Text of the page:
Combatting PTSD by letting patients hear their own brainwaves
Currently, post traumatic stress disorder (PTSD) is usually treated with psychotherapy and antidepressants, but with the variability of the human mind those aren't always effective. Now a study conducted at Wake Forest Baptist Medical Center has found that a novel form of treatment reduced symptoms of the disorder by effectively letting patients "hear" their own brainwaves.
While it affects an estimated 7 to 8 percent of the general US population, PTSD is a particular problem for people serving in the military. The US Department of Veterans Affairs reports that at some point in their lives, the condition affects about 12 percent of Gulf War veterans, up to 20 percent of Iraq War vets and up to 30 percent of Vietnam veterans. Symptoms include depression, insomnia, flashbacks, and emotional distress, which can over time greatly disrupt a person's everyday life.
"Ongoing symptoms of post-traumatic stress, whether clinically diagnosed or not, are a pervasive problem in the military," says Charles H. Tegeler, principal investigator on the study. "Medications are often used to help control specific symptoms, but can produce side effects. Other treatments may not be well tolerated, and few show a benefit for the associated sleep disturbance. Additional noninvasive, non-drug therapies are needed."
To that end, the Wake team used a technology called high-resolution, relational, resonance-based, electroencephalic mirroring (HIRREM). This system works by taking readings of the electrical signals in a patient's brain through sensors placed on their scalp, and feeding these frequencies into a computer. There, algorithms turn those readings into auditory frequencies and play them back in close to real-time, letting patients literally hear their own brain activity.
According to the team, the brain quickly makes the connection that what it's hearing are its own oscillations, and if they're too erratic it will naturally "self-optimize," settling down into a balanced and quiet pattern. As a result, that resets the stress response patterns and helps fight the symptoms of PTSD.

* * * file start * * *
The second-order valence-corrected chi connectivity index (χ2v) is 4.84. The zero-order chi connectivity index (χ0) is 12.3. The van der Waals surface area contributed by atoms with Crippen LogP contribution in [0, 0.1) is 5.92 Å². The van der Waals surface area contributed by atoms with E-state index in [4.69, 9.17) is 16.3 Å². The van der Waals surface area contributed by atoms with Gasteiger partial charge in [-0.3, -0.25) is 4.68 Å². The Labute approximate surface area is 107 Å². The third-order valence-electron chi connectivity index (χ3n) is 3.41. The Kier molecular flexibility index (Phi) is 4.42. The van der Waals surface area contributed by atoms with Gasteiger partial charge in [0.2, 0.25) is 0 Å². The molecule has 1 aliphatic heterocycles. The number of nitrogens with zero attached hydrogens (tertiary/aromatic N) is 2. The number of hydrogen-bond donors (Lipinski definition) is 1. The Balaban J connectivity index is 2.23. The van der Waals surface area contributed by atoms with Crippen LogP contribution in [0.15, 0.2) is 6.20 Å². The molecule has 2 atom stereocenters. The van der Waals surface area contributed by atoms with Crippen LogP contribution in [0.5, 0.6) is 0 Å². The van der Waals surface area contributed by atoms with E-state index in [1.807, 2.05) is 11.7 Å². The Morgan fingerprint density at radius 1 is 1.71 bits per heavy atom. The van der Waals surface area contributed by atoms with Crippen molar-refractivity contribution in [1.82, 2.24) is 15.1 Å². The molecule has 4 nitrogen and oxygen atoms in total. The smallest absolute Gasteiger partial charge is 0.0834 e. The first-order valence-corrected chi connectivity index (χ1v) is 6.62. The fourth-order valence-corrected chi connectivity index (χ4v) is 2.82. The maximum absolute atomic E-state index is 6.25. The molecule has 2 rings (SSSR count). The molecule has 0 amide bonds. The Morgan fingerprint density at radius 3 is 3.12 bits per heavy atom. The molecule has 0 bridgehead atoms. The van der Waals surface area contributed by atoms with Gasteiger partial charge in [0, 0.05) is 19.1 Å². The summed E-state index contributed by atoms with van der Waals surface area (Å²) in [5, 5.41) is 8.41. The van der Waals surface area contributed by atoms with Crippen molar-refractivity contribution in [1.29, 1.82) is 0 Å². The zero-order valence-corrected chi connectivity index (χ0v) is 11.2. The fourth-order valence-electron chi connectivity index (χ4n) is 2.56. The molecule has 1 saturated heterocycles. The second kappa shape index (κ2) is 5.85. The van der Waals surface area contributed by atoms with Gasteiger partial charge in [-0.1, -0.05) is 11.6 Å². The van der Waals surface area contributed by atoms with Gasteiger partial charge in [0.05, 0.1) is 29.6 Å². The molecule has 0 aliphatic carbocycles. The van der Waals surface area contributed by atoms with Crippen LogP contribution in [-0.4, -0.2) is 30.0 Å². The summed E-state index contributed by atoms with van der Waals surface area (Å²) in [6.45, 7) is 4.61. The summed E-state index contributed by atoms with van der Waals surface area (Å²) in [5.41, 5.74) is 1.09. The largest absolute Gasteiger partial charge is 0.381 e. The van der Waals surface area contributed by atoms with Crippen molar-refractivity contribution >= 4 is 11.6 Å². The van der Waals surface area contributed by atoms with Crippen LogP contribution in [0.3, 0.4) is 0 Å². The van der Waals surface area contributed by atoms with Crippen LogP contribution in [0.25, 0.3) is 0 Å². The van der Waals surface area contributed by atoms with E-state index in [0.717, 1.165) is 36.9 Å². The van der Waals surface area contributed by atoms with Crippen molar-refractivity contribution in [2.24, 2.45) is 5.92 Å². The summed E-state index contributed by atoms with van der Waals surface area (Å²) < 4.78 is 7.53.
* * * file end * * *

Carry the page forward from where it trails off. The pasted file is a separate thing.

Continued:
The researchers tested the technique with 18 people who currently or previously served in the military and had experienced symptoms of PTSD for between one and 25 years. Over 12 days, these patients received on average about 20 HIRREM sessions each, with symptoms recorded both before and after. The team also took heart rate and blood pressure readings, and followed up with the patients after one, three and six months.
"We observed reductions in post-traumatic symptoms, including insomnia, depressive mood and anxiety that were durable through six months after the use of HIRREM, but additional research is needed to confirm these initial findings," says Tegeler. "This study is also the first to report improvement in heart rate variability and baroreflex sensitivity – physiological responses to stress – after the use of an intervention for service members or veterans with ongoing symptoms of post-traumatic stress."
While the results are encouraging, the researchers do note that the study has its limitations. A sample size of 18 is very small, the results weren't compared to a control group, and the patients were told beforehand what was happening, meaning the placebo effect might have played a role. Still, it's an intriguing idea, and further tests could lend more weight to it.
The study was published in the journal Military Medical Research.